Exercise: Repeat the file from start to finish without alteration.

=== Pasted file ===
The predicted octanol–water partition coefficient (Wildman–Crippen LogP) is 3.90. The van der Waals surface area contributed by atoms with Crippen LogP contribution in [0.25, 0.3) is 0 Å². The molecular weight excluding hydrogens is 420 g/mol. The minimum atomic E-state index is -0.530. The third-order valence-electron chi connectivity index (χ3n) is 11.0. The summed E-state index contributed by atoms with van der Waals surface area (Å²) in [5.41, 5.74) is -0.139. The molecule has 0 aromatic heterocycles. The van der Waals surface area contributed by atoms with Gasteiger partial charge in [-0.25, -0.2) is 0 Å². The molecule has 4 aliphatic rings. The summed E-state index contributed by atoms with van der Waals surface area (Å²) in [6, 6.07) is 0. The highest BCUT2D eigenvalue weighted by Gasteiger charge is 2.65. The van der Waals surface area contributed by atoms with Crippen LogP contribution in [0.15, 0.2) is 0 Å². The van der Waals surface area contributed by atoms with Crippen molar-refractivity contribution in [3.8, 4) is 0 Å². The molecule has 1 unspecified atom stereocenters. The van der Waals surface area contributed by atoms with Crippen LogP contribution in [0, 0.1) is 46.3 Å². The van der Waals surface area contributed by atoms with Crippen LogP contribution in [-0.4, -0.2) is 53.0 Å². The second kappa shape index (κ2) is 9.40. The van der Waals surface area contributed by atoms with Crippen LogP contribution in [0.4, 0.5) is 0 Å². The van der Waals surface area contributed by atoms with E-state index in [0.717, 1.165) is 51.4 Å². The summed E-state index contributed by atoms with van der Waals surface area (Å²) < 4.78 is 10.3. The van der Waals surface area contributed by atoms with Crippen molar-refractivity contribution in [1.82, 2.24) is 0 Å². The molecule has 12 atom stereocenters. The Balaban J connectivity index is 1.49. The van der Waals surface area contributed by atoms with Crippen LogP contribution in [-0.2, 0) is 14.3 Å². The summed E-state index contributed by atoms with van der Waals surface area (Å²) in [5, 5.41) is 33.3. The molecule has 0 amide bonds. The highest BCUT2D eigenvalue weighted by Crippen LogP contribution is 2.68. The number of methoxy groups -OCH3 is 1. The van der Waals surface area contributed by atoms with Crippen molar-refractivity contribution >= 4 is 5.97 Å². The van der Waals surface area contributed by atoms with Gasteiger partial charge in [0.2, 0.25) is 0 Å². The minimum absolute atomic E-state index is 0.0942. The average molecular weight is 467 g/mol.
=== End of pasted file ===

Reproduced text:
The predicted octanol–water partition coefficient (Wildman–Crippen LogP) is 3.90. The van der Waals surface area contributed by atoms with Crippen LogP contribution in [0.25, 0.3) is 0 Å². The molecular weight excluding hydrogens is 420 g/mol. The minimum atomic E-state index is -0.530. The third-order valence-electron chi connectivity index (χ3n) is 11.0. The summed E-state index contributed by atoms with van der Waals surface area (Å²) in [5.41, 5.74) is -0.139. The molecule has 0 aromatic heterocycles. The van der Waals surface area contributed by atoms with Gasteiger partial charge in [-0.25, -0.2) is 0 Å². The molecule has 4 aliphatic rings. The summed E-state index contributed by atoms with van der Waals surface area (Å²) in [6, 6.07) is 0. The highest BCUT2D eigenvalue weighted by Gasteiger charge is 2.65. The van der Waals surface area contributed by atoms with Crippen LogP contribution in [0.15, 0.2) is 0 Å². The van der Waals surface area contributed by atoms with Crippen molar-refractivity contribution in [3.8, 4) is 0 Å². The molecule has 1 unspecified atom stereocenters. The van der Waals surface area contributed by atoms with Crippen LogP contribution in [0, 0.1) is 46.3 Å². The van der Waals surface area contributed by atoms with Crippen LogP contribution in [-0.4, -0.2) is 53.0 Å². The second kappa shape index (κ2) is 9.40. The van der Waals surface area contributed by atoms with Crippen LogP contribution in [0.4, 0.5) is 0 Å². The van der Waals surface area contributed by atoms with E-state index in [0.717, 1.165) is 51.4 Å². The summed E-state index contributed by atoms with van der Waals surface area (Å²) < 4.78 is 10.3. The van der Waals surface area contributed by atoms with Crippen molar-refractivity contribution in [1.82, 2.24) is 0 Å². The molecule has 12 atom stereocenters. The Balaban J connectivity index is 1.49. The van der Waals surface area contributed by atoms with Crippen LogP contribution in [-0.2, 0) is 14.3 Å². The summed E-state index contributed by atoms with van der Waals surface area (Å²) in [5, 5.41) is 33.3. The molecule has 0 amide bonds. The highest BCUT2D eigenvalue weighted by Crippen LogP contribution is 2.68. The number of methoxy groups -OCH3 is 1. The van der Waals surface area contributed by atoms with Crippen molar-refractivity contribution >= 4 is 5.97 Å². The van der Waals surface area contributed by atoms with Gasteiger partial charge in [0.2, 0.25) is 0 Å². The minimum absolute atomic E-state index is 0.0942. The average molecular weight is 467 g/mol.